“Cast thy bread upon the waters: for thou shalt find it after many days.”
Bread here is probably used, figuratively, for the grain from which it is made. In Egypt, seed was sown on flooded areas. As the waters receded, the crop came forth. But it did not happen immediately. The harvest came “after many days.”

Today we live in an “instant” society, and we want instant results. We have instant mashed potatoes, instant tea, coffee and cocoa, instant soup and instant oatmeal. Also, we have instant credit at the bank and instant replays on TV.

But it is not like that in Christian life and service. Our kindnesses are not rewarded immediately. Our prayers are not always answered right away. And our service does not usually produce immediate results.

The Bible repeatedly uses the agricultural cycle to illustrate spiritual service. “A sower went forth to sow…” “I have planted, Apollos watered; but God gave the increase.” “First the blade, then the ear, after that the full corn in the ear.” It is a gradual process, over an extended period of time. The squash grows more quickly than an oak tree, but it still takes time.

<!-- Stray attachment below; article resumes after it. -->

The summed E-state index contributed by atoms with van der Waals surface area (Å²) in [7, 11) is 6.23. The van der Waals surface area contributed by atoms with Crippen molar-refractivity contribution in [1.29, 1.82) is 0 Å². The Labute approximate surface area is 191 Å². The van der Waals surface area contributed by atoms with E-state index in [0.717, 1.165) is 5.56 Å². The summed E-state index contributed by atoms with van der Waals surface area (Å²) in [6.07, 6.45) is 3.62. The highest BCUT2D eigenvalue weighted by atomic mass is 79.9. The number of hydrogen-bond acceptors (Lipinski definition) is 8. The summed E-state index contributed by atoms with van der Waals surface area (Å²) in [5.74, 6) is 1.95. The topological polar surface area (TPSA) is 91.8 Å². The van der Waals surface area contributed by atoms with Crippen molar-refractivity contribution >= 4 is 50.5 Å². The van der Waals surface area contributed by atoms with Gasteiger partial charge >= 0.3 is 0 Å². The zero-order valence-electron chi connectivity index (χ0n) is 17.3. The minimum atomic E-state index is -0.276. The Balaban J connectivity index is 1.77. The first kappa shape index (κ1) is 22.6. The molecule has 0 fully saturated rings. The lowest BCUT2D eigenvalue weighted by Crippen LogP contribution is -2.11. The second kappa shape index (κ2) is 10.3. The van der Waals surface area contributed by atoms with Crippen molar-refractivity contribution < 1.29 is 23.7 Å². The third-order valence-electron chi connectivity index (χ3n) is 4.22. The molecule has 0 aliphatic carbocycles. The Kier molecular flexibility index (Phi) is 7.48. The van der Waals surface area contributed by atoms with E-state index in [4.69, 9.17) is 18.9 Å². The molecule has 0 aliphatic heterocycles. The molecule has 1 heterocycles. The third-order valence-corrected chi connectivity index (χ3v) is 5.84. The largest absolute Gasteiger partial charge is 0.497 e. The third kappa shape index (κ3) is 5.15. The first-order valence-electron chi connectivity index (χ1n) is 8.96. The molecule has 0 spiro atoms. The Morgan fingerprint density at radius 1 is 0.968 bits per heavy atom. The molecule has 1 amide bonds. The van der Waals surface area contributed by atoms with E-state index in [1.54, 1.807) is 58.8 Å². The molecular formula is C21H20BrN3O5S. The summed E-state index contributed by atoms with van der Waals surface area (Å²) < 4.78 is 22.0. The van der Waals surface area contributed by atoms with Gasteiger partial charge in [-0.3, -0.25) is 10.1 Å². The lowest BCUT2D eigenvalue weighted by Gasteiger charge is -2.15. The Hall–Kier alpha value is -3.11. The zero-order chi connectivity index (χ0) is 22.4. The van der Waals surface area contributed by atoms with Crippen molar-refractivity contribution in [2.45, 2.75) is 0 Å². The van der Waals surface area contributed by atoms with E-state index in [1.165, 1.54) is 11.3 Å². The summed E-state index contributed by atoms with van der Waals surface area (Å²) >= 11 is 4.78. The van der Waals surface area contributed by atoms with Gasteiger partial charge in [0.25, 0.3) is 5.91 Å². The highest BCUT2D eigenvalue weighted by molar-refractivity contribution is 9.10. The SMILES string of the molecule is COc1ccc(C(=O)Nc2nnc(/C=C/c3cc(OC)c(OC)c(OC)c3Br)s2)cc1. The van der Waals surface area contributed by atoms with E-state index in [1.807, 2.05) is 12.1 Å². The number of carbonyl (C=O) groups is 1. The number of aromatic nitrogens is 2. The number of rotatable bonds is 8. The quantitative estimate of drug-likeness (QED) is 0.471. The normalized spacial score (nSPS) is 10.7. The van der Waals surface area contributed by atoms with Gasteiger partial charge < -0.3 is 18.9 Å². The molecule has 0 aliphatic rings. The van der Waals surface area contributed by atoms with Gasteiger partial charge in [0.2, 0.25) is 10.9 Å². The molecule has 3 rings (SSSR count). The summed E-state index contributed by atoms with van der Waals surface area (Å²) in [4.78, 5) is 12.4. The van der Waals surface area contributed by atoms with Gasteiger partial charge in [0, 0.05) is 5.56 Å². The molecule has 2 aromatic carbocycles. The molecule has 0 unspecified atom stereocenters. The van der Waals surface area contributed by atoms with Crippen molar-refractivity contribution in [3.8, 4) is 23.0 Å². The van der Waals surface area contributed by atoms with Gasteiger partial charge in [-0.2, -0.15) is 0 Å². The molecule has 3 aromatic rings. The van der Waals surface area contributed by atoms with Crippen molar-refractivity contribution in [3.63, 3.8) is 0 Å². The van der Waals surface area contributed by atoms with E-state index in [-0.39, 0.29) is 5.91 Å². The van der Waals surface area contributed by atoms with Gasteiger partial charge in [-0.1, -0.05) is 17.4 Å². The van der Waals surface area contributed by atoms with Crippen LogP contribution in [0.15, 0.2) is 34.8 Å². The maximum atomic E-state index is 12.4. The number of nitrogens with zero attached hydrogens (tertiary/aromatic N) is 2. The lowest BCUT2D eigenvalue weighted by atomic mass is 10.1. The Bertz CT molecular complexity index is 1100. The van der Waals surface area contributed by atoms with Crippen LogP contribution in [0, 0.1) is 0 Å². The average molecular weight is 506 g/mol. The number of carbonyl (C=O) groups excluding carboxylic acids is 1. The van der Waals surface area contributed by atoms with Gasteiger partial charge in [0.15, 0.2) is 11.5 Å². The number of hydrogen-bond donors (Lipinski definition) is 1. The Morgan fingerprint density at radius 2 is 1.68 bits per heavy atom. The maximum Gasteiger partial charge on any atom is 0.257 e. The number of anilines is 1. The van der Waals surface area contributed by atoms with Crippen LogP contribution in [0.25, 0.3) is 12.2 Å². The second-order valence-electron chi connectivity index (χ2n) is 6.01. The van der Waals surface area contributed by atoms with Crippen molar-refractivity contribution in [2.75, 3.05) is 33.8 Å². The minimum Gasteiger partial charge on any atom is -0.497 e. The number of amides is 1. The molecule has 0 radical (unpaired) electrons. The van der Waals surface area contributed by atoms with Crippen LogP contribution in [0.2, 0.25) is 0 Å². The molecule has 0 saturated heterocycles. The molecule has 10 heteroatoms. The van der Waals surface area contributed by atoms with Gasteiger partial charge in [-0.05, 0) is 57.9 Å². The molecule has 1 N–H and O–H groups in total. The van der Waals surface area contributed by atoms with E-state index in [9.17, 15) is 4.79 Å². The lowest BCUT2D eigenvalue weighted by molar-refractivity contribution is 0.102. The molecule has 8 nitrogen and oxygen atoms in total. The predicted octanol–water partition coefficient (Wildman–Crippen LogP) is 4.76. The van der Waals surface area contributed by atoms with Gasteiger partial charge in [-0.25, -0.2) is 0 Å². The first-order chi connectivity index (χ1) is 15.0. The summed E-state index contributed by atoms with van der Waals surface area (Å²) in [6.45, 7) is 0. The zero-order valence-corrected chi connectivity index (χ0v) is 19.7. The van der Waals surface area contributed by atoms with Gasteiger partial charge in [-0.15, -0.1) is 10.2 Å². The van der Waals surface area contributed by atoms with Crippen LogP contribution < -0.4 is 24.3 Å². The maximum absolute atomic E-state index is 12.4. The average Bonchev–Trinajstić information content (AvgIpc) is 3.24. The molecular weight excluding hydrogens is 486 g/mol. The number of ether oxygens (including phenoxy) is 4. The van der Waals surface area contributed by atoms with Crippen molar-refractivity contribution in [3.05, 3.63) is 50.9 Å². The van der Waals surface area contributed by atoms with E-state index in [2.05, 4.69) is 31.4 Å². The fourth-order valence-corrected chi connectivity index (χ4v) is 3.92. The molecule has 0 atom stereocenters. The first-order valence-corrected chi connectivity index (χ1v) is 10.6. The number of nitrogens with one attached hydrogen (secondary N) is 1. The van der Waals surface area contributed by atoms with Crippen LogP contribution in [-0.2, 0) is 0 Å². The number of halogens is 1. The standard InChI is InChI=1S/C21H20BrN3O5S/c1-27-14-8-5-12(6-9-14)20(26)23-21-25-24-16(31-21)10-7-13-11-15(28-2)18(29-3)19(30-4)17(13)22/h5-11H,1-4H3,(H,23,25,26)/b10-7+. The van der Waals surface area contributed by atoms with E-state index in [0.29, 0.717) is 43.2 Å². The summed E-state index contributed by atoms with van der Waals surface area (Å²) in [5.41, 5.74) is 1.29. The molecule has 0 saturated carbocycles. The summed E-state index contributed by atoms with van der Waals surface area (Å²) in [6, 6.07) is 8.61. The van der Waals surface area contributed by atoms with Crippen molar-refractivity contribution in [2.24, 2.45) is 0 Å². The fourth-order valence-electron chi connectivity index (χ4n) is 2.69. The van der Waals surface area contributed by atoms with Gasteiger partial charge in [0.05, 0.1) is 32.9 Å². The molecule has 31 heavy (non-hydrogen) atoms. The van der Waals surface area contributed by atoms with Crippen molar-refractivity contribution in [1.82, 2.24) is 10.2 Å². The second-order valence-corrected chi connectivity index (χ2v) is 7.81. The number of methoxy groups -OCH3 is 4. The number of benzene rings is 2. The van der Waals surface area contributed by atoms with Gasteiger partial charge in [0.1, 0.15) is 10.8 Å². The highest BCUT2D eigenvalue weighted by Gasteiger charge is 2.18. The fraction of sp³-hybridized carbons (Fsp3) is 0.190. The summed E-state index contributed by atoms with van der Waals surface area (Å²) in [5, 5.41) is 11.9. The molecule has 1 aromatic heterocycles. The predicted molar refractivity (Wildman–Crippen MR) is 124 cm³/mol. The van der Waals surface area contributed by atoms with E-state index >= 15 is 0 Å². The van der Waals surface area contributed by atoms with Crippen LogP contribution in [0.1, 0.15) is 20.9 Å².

Therefore, to expect instant results from our uncalculating deeds of kindness is unrealistic. To expect immediate answers to prayer is immature. To press for a decision the first time a person hears the Gospel is unwise. Certainly the normal experience is to give, pray and serve untiringly over a protracted period of time. You do so with the confidence that your labor is not in vain in the Lord. After a while, you see results, not enough to inflate you with pride, but enough to encourage you to press on. The full results will not be known till we reach heaven—which is—after all, the best and safest place to see the fruit of our labors.